California’s community colleges have dropped a controversial plan that would have allowed their students to take some courses at the online Kaplan University and make it easier to transfer to that school for a bachelor’s degree, reports the Los Angeles Times. State community college officials say they’ve canceled a 2009 agreement with Kaplan, a for-profit institution, because the University of California and Cal State University systems had not agreed to accept Kaplan courses for transfer credits. Without the transfer agreements, the plan could have harmed students and the community colleges, the officials said. Kaplan University said it was disappointed by the decision but “will continue to foster relationships with California community colleges and to look for innovative ways to help students meet their academic and career goals.” The plan was intended to give students at the state’s 112 community colleges a way to take courses that might have been canceled or overcrowded because of state budget cuts. But some faculty were concerned about getting entangled with a for-profit school. Even with a discount, Kaplan planned to charge students $646 for a three-credit class, compared with $78 at a community college……Read More
The for-profit online institution Kaplan University has an offer for California community college students who cannot get a seat in a class they need, reports the New York Times: Under a memorandum of understanding with the chancellor of the community college system, they can take the online version at Kaplan, with a 42-percent tuition discount. The opportunity would not come cheap, however; Kaplan charges $216 a credit with the discount, compared with $26 a credit at California’s community colleges. Supporters of for-profit education say the offer underscores how Kaplan and other profit-making colleges can help accommodate the mushrooming demand for higher education. At the same time, government officials have become increasingly concerned that students at for-profit colleges are far more likely than those at public institutions to take out large loans—and default on them. For better or worse, the tough times for public colleges nationwide have presented for-profit colleges with a promising marketing opportunity. “We thought, in light of the budget crisis and the number of community college classes which are being canceled, if we have that same class here, we would give students the opportunity to take it at Kaplan,” said Greg F. Marino, president of Kaplan University Group, a profit-making business owned by the Washington Post Company……Read More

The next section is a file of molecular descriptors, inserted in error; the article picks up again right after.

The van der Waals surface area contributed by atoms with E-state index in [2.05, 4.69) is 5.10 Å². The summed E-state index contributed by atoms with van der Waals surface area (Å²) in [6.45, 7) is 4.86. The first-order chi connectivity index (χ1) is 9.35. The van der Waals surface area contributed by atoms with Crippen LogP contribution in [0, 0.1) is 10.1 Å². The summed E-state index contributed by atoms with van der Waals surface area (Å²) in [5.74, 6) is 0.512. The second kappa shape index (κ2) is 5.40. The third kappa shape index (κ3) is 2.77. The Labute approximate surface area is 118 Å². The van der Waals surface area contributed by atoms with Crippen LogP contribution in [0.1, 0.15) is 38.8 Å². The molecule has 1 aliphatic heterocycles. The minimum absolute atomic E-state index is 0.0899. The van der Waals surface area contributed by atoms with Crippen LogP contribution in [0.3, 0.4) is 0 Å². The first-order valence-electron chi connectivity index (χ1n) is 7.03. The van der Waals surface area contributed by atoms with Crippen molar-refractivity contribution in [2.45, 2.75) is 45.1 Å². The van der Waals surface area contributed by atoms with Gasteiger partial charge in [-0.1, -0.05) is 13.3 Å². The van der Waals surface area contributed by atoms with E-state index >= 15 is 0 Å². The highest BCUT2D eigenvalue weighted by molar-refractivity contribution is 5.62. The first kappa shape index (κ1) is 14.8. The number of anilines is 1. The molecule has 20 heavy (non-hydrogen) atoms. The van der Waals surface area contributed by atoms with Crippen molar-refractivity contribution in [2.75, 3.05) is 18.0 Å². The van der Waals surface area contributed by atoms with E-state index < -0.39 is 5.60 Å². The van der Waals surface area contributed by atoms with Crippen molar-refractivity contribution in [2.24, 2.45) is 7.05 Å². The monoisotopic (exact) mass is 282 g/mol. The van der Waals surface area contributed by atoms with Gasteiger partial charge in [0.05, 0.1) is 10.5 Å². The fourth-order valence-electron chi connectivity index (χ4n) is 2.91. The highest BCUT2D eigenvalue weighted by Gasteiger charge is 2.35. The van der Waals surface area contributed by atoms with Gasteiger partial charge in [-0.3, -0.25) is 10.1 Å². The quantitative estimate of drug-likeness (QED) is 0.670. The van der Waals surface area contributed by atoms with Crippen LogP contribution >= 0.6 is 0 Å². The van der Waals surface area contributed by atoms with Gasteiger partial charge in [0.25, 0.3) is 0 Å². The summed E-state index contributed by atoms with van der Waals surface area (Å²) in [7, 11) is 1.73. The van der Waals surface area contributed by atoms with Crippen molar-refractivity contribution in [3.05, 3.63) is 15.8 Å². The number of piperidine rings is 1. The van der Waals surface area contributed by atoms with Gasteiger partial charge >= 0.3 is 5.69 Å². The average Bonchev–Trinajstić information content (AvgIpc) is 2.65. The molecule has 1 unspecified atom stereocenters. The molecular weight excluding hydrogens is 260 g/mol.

Prospective students returning to college after a lengthy layoff can gauge their basic English and math skills beforehand to make sure they’re ready for online classes with a new program designed to find the most qualified and disciplined students for web-based courses.
Test Drive College Online, launched May 5 at no charge, matches applicants with online institutions that best suit their academic goals after the student passes a 20-question College Competency Exam, which includes freshman-level math and English questions that help advisors identify students who aren’t yet ready for higher education.
Once students pass the competency test, they can enroll in a five-week course designed as a test run, letting them understand the demands of web-based classes before they pay tuition and find they can’t handle the workload. If the student completes the course, an advisor helps the student transfer the credits earned during the five-week class and enroll in any one of 200 online programs.…Read More